turns your bracket into charity


Instead of competing against millions of ESPN junkies for a random cash prize, why not help fight childhood obesity with your March Madness bracket? March to Health, a fundraiser started by Lex Rofes ’13, aims at doing just that. Before submitting their bracket to the school pools on the site, sports fans are asked to contribute to the charity ‘nPlay, a foundation supported by over 35 athletes (e.g., Grant Hill, Paul Pierce…) that promotes physical fitness in high schools. The added bonus here is that student-athletes are allowed to participate: the NCAA cleared the organization on the simple basis that “it doesn’t constitute gambling: there are no prizes except your own pride” and feeling of doing the right thing.

To Lex, starting March to Health “just made sense.” After starting a similar program in his senior year of high school, “it felt weird and shallow coming back to regular office pools.” So with the help of a few friends and the Sports Business Club, Lex raised about $5,000 last March in the fundraiser’s first year. “But people missed the smaller feel, being able to trash talk friends and compete in smaller subgroups,” he said. This year, 12 schools (including Harvard, UPenn, and Stanford) and a handful of companies have their own subgroups on the website — Lex hopes to add even more next year.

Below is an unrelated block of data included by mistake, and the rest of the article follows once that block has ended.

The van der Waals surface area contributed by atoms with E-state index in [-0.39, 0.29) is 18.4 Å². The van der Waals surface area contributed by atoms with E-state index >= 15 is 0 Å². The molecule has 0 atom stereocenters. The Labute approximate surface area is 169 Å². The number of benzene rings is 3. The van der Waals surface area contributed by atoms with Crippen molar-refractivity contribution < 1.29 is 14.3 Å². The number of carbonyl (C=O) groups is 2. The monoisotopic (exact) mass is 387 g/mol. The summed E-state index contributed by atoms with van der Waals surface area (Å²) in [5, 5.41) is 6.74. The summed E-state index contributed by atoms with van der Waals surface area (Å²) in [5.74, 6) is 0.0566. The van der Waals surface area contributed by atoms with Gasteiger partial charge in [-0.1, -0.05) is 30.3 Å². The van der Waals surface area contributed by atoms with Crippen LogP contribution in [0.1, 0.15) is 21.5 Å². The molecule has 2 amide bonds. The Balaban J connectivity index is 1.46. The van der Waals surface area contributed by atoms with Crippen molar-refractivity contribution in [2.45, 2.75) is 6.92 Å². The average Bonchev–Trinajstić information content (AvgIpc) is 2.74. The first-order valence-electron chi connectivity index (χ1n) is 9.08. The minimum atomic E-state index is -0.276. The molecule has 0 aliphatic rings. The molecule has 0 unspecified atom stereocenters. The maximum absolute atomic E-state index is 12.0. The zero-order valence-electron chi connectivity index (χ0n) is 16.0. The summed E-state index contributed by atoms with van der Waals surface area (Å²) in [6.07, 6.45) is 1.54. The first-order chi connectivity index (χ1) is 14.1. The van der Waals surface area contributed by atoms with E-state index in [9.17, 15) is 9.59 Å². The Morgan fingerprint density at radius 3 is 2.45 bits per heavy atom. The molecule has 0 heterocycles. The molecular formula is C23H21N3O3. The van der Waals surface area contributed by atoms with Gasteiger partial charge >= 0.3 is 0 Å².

Since he feels that March to Health should keep its college vibe, Lex hopes his project will continue on after he graduates and looks to create similar fundraisers in future jobs. In this case, “it’s really students helping students. [People] try to push aside the positive value of sports, against what Brown is meant to do. But I think sports can be used in so many ways.”

Football team hosts American Cancer Society fundraiser

Pink tees and pumping iron collide on the Main Green this afternoon, as the Brown Football Team hosts its “Bench Press for Cancer” fundraiser.

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…because whoever names our buildings has really dropped the ball

People, this is an incredible opportunity.

Like, seriously.

You know how Faunce is ostensibly the Stephen Robert ’62 Campus Center?  Rolls off the tongue like a bad lisp.  I die a little inside every time I see that name in print.  Stephen is so ridiculously invested in making things un-fun to read that he might very well be the man to whom they handed a copy of the Adobe suite and said, “Design the ProJo website.”

The point is, people with millions of dollars are naming our buildings without realizing that built into the process is a potential for batshit insanity.  But never fear, the answer is only a few hundred dollars away.

According to Brown’s “giving page” (one can only assume we are supposed to be the Shel Silverstein of higher ed), it costs a mere $3 million to name an existing building on campus.

$3 million.

Wut.  Continue Reading